Chronic kidney disease can be overwhelming at first. Learning all you can about kidney disease is the first step toward coping with this illness. Many people who have chronic kidney disease continue to work full time, care for their children, stay involved in religious and leisure activities and travel.

Patients who have chronic kidney disease are strongly encouraged to attend educational programs offered by the renal team at Washington University. Programs are comprehensive and include lectures by nurses, dietitians, social workers, transplant coordinators and patients.

The half-day programs are scheduled regularly throughout the year and are the perfect opportunity for you to learn more and ask questions. From our long-standing experience, all patients who attend these types of programs feel less anxious about dealing with their kidney disease.

Current educational programs

  • First things first: Your kidneys and how they work
  • Successfully managing your kidney disease
  • Peritoneal dialysis: What you need to know
  • Kidney transplant

What caregivers need to know

According to the U.S. Department of Health and Human Services, approximately 1 in 5 Americans is a caregiver. While it is always beneficial to have a spouse or caregiver understand the lifestyle changes necessary to deal with chronic kidney disease, it is important that patients with failing kidneys understand how to handle their own illness and symptoms.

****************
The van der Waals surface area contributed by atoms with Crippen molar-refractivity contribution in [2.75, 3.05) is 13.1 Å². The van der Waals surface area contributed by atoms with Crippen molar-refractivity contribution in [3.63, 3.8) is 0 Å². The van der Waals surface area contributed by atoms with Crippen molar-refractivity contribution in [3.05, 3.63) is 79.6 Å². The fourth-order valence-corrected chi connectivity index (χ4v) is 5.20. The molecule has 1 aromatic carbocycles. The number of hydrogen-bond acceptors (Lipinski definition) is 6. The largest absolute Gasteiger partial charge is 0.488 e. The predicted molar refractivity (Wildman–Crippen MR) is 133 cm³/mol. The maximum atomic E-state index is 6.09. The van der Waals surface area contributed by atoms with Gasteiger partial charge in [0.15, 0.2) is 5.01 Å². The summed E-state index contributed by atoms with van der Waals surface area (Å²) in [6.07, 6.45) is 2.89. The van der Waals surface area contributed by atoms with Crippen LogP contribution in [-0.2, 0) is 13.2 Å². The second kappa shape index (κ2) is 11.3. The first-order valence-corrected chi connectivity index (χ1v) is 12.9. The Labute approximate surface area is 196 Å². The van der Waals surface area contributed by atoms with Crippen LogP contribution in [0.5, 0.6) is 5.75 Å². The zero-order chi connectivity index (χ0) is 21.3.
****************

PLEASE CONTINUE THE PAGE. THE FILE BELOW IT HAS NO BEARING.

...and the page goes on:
Caregivers are welcome to participate in the care of loved ones and, if interested, will be taught the warning signs of kidney failure and the symptoms of common complications. Caregivers also can take an active role in understanding dietary recommendations, especially when it comes to meal planning.

To avoid emotional and physical burnout, caregivers are encouraged to take time for themselves and do something positive to relieve any stress that may occur.

Coping with kidney disease

Kidney disease affects nearly every part of your body. If you experience unusual tiredness, restlessness, irritability, or confusion, report them to your health care team. These may be signs that your kidney disease is getting worse. You and your family may be anxious and overwhelmed with all of the decisions and plans you have to make.

These emotions are normal and expected. Talk to your family, health care team or spiritual advisor for help with coping with the stress associated with being diagnosed with chronic kidney disease or kidney failure.

Our renal team includes social workers that can assist with coping strategies and identification of resources for vocational and financial assistance. They also can assist in developing affordable medication plans, if you are concerned with the cost of your prescribed medications.